Barkham and Macdonald bemoaned the staggering loss of diversity in the British countryside, where glow-worms were once an everyday sight and hedgerows were full of life. This was a loss of “emotional and imaginative worlds” as well as one of species and environment.

Barkham: “Your subject is love for the non-human life around us. Also, I thought, ‘air,’ – migration, travel, flight. One essay that struck me was the one about the Empire State building. Tell us a bit about that.”

Macdonald: “I went up there at night – it was a brief from the New York Times magazine on very high buildings. My mind was blown … there’s so much stuff up there … tons of insects in spring in the middle of the great migration. Through binoculars it was the most impossibly moving thing … birds up-lit by the lights of the tower like slow tracer fire, desperate will pulling these creatures onwards.”

Although she was not religious Macdonald said that the air granted “a sense of the divine … I’m drawn to little epiphanies in the natural world … there’s something else going on. The air is a very special place for me.”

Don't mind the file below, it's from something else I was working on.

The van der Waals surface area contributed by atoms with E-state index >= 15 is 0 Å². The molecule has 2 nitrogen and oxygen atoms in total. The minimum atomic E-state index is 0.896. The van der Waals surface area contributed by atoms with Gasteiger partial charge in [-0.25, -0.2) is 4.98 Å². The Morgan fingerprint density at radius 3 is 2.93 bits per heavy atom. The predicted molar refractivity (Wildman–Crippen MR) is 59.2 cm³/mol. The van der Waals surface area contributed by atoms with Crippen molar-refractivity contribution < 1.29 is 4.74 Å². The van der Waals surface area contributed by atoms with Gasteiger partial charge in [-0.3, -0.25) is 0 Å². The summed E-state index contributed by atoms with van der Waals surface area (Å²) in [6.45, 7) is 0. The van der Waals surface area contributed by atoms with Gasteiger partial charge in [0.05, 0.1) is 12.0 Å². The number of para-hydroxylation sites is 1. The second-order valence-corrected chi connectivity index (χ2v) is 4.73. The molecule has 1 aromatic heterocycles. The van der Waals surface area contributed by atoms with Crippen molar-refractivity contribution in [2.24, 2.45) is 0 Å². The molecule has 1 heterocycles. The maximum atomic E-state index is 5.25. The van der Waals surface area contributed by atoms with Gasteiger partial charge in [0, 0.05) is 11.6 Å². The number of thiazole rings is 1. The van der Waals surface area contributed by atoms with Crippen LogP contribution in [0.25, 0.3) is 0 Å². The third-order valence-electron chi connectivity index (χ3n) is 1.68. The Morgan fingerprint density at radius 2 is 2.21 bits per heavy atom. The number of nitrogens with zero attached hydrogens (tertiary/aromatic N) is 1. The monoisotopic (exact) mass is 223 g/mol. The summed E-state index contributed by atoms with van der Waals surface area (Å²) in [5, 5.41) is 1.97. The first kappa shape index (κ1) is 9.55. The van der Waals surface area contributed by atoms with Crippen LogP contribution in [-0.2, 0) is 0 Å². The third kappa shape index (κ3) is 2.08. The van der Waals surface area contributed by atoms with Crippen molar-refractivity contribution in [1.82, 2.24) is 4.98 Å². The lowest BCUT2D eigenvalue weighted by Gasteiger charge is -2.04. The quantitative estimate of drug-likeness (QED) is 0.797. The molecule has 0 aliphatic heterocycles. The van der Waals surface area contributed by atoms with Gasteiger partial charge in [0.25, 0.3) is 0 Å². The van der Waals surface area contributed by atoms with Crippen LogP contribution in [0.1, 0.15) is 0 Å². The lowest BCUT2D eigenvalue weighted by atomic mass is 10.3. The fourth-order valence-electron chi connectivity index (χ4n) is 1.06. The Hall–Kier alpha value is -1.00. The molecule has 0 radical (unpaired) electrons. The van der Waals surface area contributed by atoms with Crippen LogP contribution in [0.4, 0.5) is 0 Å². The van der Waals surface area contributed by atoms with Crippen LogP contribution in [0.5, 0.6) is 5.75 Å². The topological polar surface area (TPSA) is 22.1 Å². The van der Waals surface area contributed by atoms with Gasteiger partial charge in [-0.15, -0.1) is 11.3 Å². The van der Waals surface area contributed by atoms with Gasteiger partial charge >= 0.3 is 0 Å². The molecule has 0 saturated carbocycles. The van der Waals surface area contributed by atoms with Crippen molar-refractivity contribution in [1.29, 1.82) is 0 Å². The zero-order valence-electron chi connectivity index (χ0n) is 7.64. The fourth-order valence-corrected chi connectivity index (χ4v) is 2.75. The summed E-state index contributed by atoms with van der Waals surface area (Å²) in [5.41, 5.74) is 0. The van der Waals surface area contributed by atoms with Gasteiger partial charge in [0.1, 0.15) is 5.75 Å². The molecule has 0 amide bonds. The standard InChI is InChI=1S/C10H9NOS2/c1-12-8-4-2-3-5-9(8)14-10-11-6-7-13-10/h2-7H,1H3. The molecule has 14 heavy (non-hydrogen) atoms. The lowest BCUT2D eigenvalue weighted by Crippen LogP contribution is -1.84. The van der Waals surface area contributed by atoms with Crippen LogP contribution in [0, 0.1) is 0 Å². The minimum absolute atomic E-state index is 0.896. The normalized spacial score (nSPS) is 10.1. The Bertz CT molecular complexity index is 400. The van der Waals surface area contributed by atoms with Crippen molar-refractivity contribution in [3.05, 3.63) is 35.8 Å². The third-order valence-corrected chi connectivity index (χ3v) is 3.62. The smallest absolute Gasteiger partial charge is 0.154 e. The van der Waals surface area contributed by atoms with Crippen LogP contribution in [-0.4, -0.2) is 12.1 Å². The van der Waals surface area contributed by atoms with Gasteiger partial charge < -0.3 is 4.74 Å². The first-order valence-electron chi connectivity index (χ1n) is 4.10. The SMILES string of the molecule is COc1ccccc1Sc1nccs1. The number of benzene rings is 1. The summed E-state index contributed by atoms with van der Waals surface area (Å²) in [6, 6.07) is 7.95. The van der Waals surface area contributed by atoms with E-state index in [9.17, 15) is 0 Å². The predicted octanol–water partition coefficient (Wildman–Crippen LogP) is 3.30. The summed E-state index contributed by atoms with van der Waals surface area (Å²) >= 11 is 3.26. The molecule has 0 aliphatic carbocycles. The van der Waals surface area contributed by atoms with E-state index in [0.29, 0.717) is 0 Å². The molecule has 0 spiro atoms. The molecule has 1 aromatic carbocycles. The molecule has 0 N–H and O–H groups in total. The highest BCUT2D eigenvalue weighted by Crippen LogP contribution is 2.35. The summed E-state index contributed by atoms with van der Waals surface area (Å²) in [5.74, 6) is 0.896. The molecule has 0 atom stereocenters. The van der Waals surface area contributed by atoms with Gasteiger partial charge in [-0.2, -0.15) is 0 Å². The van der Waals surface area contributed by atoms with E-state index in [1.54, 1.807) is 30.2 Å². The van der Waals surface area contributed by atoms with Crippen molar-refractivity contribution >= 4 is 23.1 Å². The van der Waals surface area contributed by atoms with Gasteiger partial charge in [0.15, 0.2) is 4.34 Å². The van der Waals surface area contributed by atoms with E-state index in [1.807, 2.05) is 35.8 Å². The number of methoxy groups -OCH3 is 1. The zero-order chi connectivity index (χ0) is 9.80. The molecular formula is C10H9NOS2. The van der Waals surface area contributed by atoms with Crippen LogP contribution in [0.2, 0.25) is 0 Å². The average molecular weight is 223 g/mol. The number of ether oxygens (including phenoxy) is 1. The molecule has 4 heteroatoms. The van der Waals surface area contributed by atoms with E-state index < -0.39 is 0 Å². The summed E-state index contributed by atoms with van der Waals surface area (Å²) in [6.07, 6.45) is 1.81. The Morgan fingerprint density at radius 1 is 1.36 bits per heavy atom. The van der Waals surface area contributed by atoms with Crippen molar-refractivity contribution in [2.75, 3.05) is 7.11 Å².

PB: “What are DVCs?”

HM: “It’s a cars/law term – Deer Vehicle Collison. Deer always surprised me when I saw them … before, they were magical to me … we owe it to ourselves to know as much about a creature as possible. The stuff on YouTube is pretty grim … I was just watching animal death. My parrot came to give me a hug … I’m always impressed by deer hunters’ knowledge of the animals they kill.”

PB: “… like the position you take as a nature writer … you offer a more nuanced view. You’re interested in falconry … the tension between bird fanciers and birders.”

HM: “I find all nature fascinating … it’s not free of class or racism … the Romany community keep bred caged birds … a lot of what’s going on is about class … as usual it’s the elite that get away with it all … our class consciousness is imported into what we do with nature.”